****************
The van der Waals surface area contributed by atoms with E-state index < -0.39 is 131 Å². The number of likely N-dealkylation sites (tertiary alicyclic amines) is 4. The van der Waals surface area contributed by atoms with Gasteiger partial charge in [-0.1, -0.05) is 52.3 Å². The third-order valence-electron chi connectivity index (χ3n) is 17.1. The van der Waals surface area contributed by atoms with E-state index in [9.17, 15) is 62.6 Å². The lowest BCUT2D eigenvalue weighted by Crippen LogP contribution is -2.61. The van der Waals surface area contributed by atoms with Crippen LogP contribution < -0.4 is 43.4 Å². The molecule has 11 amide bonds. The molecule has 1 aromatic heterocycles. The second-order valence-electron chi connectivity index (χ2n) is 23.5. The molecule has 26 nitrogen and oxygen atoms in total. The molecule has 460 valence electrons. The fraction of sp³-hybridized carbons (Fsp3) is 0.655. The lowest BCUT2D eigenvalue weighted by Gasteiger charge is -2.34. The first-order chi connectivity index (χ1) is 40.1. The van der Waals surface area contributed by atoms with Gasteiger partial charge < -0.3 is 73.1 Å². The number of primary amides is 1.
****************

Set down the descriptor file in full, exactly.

The van der Waals surface area contributed by atoms with E-state index < -0.39 is 131 Å². The number of likely N-dealkylation sites (tertiary alicyclic amines) is 4. The van der Waals surface area contributed by atoms with Gasteiger partial charge in [-0.1, -0.05) is 52.3 Å². The third-order valence-electron chi connectivity index (χ3n) is 17.1. The van der Waals surface area contributed by atoms with E-state index in [9.17, 15) is 62.6 Å². The lowest BCUT2D eigenvalue weighted by Crippen LogP contribution is -2.61. The van der Waals surface area contributed by atoms with Crippen LogP contribution < -0.4 is 43.4 Å². The molecule has 11 amide bonds. The molecule has 1 aromatic heterocycles. The second-order valence-electron chi connectivity index (χ2n) is 23.5. The molecule has 26 nitrogen and oxygen atoms in total. The molecule has 460 valence electrons. The fraction of sp³-hybridized carbons (Fsp3) is 0.655. The lowest BCUT2D eigenvalue weighted by Gasteiger charge is -2.34. The first-order chi connectivity index (χ1) is 40.1. The van der Waals surface area contributed by atoms with Gasteiger partial charge < -0.3 is 73.1 Å². The number of primary amides is 1.